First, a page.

Remembrance doesn’t stop for a pandemic. We can still wear poppies and visit cenotaphs or war memorials on our own time. We can watch the national ceremony on TV or by live steam and we can still observe two minutes of silence at 11am. Remembrance is personal. We can all stop to reflect and remember on our own time and in our own way.
What follows is a CBC Archives recording of Halton’s reflections on Remembrance Day in 1944, as that “hard and cruel war [drew] slowly towards its bitter end.” Halton laments the mass destruction and death of two generations. He notes the terrible duality of war, that “splendid things come out of war, but war is a thing to be ashamed of,” and urges us to “not break the faith.” So far, we haven’t, at least in terms of world war scale, and we’d like to believe that remembrance has something to do with that.
We encourage you to listen with an open mind and an open heart. Halton offers a profound understanding of the meaning of Remembrance Day when the “tides of memory come in.” Enjoy and Lest We Forget.
2:18 Remembrance Day with Matthew Halton
Matthew Halton was the Canadian Broadcast Corporation’s Senior War Correspondent from 1943. He covered the Second World War in North Africa, Sicily, Italy, and Northwest Europe.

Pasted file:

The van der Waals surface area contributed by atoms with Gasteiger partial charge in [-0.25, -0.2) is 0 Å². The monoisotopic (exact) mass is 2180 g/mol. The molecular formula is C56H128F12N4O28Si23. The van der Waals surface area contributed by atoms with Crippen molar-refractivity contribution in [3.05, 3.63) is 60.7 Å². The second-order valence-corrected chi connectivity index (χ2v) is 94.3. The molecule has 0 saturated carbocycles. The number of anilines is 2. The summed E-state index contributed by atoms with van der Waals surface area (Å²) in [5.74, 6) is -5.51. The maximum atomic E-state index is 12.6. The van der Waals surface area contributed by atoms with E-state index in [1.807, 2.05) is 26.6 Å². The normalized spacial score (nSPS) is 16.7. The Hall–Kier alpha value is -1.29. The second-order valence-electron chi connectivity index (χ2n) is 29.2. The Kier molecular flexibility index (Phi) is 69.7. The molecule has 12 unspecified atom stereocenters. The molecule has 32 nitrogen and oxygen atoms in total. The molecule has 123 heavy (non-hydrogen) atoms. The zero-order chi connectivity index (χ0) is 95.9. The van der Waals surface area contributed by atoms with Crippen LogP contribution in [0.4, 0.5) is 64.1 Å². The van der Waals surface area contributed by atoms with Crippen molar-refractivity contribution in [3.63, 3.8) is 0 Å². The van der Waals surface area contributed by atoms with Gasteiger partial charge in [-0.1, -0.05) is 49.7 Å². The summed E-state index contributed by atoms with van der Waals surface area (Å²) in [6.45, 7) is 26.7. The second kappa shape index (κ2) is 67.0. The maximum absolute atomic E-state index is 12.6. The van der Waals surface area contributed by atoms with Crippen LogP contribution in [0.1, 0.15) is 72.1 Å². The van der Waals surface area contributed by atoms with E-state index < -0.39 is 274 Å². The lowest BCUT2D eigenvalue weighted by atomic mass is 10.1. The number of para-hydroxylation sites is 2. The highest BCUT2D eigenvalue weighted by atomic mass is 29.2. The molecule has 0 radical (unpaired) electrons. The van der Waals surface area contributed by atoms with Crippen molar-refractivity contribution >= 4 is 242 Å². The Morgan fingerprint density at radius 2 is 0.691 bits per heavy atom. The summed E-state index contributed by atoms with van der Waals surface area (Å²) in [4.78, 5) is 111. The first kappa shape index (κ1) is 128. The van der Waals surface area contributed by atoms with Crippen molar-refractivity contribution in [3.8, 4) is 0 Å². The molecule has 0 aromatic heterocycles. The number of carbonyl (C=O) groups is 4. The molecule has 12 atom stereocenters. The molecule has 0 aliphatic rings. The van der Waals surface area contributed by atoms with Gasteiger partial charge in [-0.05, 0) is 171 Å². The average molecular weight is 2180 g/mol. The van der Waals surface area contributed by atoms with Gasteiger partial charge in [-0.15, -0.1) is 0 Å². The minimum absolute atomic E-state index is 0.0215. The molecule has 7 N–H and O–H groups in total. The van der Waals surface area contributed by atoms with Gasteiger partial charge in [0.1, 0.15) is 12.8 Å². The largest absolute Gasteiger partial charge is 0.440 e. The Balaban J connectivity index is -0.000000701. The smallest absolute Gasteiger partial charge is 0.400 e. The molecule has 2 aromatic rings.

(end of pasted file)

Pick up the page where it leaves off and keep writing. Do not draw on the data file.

The following links offer more information on the topics discussed in this episode:
Juno Beach & Beyond is hosted and edited by Alex Fitzgerald-Black, the centre’s Digital Projects Coordinator.
Matthew Halton’s reflections on Remembrance Day 1944 are from the CBC Digital Archives: https://www.cbc.ca/archives/entry/1944-remembrance-day-with-matthew-halton
Garth Webb’s quote about D-Day from the Testaments of Honour Historical Archive and the Defining Moments Canada website: https://definingmomentscanada.ca/jbc75/dday/webb/
Mackenzie King’s speech to British Parliament from the British Pathé YouTube channel: https://www.youtube.com/watch?v=6SlEvclY5LE&t=48s
Artillery firing sounds from the CBC News: The National YouTube Channel: https://www.youtube.com/watch?v=RsCSQ4uWR1Y
Winston Churchill’s “Finest Hour” speech from Jonathan Thomas’s YouTube channel: https://www.youtube.com/watch?v=jB5wZtV1MWM
Spitfire sound effect from Jason Kirby’s YouTube channel: https://www.youtube.com/watch?v=xgZI4tAoMN0
Dramatic Interlude by Alexander Nakarada | https://www.serpentsoundstudios.com
Music promoted by https://www.free-stock-music.com
Attribution 4.0 International (CC BY 4.0)
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